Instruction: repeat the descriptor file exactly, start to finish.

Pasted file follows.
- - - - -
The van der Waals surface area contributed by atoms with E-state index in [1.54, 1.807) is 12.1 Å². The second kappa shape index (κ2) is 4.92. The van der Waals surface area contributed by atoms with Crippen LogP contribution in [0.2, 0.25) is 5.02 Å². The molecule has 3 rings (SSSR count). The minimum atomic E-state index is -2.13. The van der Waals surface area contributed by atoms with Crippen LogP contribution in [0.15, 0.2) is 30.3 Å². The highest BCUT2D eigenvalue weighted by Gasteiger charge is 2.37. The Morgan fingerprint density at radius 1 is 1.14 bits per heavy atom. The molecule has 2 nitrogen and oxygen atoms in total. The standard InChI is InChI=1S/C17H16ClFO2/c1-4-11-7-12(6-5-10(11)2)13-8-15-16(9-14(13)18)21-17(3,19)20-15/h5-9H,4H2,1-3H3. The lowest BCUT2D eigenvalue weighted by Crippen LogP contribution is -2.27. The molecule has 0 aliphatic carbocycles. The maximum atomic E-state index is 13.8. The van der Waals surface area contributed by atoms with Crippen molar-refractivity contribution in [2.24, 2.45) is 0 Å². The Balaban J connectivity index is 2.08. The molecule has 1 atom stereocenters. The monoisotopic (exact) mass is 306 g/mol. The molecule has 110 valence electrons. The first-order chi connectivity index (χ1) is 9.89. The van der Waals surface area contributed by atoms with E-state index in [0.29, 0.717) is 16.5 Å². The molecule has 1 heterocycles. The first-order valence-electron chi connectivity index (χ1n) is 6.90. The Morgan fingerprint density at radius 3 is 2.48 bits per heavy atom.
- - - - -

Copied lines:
The van der Waals surface area contributed by atoms with E-state index in [1.54, 1.807) is 12.1 Å². The second kappa shape index (κ2) is 4.92. The van der Waals surface area contributed by atoms with Crippen LogP contribution in [0.2, 0.25) is 5.02 Å². The molecule has 3 rings (SSSR count). The minimum atomic E-state index is -2.13. The van der Waals surface area contributed by atoms with Crippen LogP contribution in [0.15, 0.2) is 30.3 Å². The highest BCUT2D eigenvalue weighted by Gasteiger charge is 2.37. The Morgan fingerprint density at radius 1 is 1.14 bits per heavy atom. The molecule has 2 nitrogen and oxygen atoms in total. The standard InChI is InChI=1S/C17H16ClFO2/c1-4-11-7-12(6-5-10(11)2)13-8-15-16(9-14(13)18)21-17(3,19)20-15/h5-9H,4H2,1-3H3. The lowest BCUT2D eigenvalue weighted by Crippen LogP contribution is -2.27. The molecule has 0 aliphatic carbocycles. The maximum atomic E-state index is 13.8. The van der Waals surface area contributed by atoms with Crippen molar-refractivity contribution in [2.24, 2.45) is 0 Å². The Balaban J connectivity index is 2.08. The molecule has 1 atom stereocenters. The monoisotopic (exact) mass is 306 g/mol. The molecule has 110 valence electrons. The first-order chi connectivity index (χ1) is 9.89. The van der Waals surface area contributed by atoms with E-state index in [0.29, 0.717) is 16.5 Å². The molecule has 1 heterocycles. The first-order valence-electron chi connectivity index (χ1n) is 6.90. The Morgan fingerprint density at radius 3 is 2.48 bits per heavy atom.